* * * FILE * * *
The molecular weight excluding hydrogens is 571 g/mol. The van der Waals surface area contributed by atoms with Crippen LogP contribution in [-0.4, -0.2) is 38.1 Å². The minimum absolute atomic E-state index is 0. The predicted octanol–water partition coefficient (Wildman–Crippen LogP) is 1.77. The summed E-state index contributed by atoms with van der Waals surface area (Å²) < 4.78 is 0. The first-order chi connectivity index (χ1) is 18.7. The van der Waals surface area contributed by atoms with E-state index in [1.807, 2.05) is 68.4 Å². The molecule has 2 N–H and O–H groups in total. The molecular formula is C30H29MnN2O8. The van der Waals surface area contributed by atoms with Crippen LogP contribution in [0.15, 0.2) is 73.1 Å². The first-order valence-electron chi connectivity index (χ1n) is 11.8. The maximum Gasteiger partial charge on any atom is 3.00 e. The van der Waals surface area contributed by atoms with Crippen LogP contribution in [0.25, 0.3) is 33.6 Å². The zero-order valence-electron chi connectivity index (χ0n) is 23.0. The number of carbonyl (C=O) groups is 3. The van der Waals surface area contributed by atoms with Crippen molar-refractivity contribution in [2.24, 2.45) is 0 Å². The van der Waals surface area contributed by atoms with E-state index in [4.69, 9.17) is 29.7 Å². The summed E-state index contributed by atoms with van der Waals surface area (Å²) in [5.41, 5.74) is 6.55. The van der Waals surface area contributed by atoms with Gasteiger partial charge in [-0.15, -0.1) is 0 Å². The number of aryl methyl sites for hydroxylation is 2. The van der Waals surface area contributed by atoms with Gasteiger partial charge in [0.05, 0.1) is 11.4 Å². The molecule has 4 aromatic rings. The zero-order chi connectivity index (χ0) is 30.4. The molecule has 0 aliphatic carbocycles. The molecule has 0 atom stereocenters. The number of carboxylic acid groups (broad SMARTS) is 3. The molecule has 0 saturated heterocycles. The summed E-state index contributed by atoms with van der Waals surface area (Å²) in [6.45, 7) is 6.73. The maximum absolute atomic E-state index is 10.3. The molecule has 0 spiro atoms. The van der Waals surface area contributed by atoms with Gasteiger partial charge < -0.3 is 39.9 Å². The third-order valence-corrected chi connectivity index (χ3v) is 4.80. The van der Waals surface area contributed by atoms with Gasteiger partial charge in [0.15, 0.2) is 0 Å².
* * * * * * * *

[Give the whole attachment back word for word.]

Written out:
The molecular weight excluding hydrogens is 571 g/mol. The van der Waals surface area contributed by atoms with Crippen LogP contribution in [-0.4, -0.2) is 38.1 Å². The minimum absolute atomic E-state index is 0. The predicted octanol–water partition coefficient (Wildman–Crippen LogP) is 1.77. The summed E-state index contributed by atoms with van der Waals surface area (Å²) < 4.78 is 0. The first-order chi connectivity index (χ1) is 18.7. The van der Waals surface area contributed by atoms with E-state index in [1.807, 2.05) is 68.4 Å². The molecule has 2 N–H and O–H groups in total. The molecular formula is C30H29MnN2O8. The van der Waals surface area contributed by atoms with Crippen LogP contribution in [0.15, 0.2) is 73.1 Å². The first-order valence-electron chi connectivity index (χ1n) is 11.8. The maximum Gasteiger partial charge on any atom is 3.00 e. The van der Waals surface area contributed by atoms with Crippen LogP contribution in [0.25, 0.3) is 33.6 Å². The zero-order valence-electron chi connectivity index (χ0n) is 23.0. The number of carbonyl (C=O) groups is 3. The van der Waals surface area contributed by atoms with Crippen molar-refractivity contribution in [2.24, 2.45) is 0 Å². The van der Waals surface area contributed by atoms with E-state index in [4.69, 9.17) is 29.7 Å². The summed E-state index contributed by atoms with van der Waals surface area (Å²) in [5.41, 5.74) is 6.55. The van der Waals surface area contributed by atoms with Gasteiger partial charge in [-0.15, -0.1) is 0 Å². The number of aryl methyl sites for hydroxylation is 2. The van der Waals surface area contributed by atoms with Gasteiger partial charge in [0.05, 0.1) is 11.4 Å². The molecule has 4 aromatic rings. The zero-order chi connectivity index (χ0) is 30.4. The molecule has 0 aliphatic carbocycles. The molecule has 0 atom stereocenters. The number of carboxylic acid groups (broad SMARTS) is 3. The molecule has 0 saturated heterocycles. The summed E-state index contributed by atoms with van der Waals surface area (Å²) in [6.45, 7) is 6.73. The maximum absolute atomic E-state index is 10.3. The molecule has 0 spiro atoms. The van der Waals surface area contributed by atoms with Gasteiger partial charge < -0.3 is 39.9 Å². The third-order valence-corrected chi connectivity index (χ3v) is 4.80. The van der Waals surface area contributed by atoms with Gasteiger partial charge in [0.15, 0.2) is 0 Å².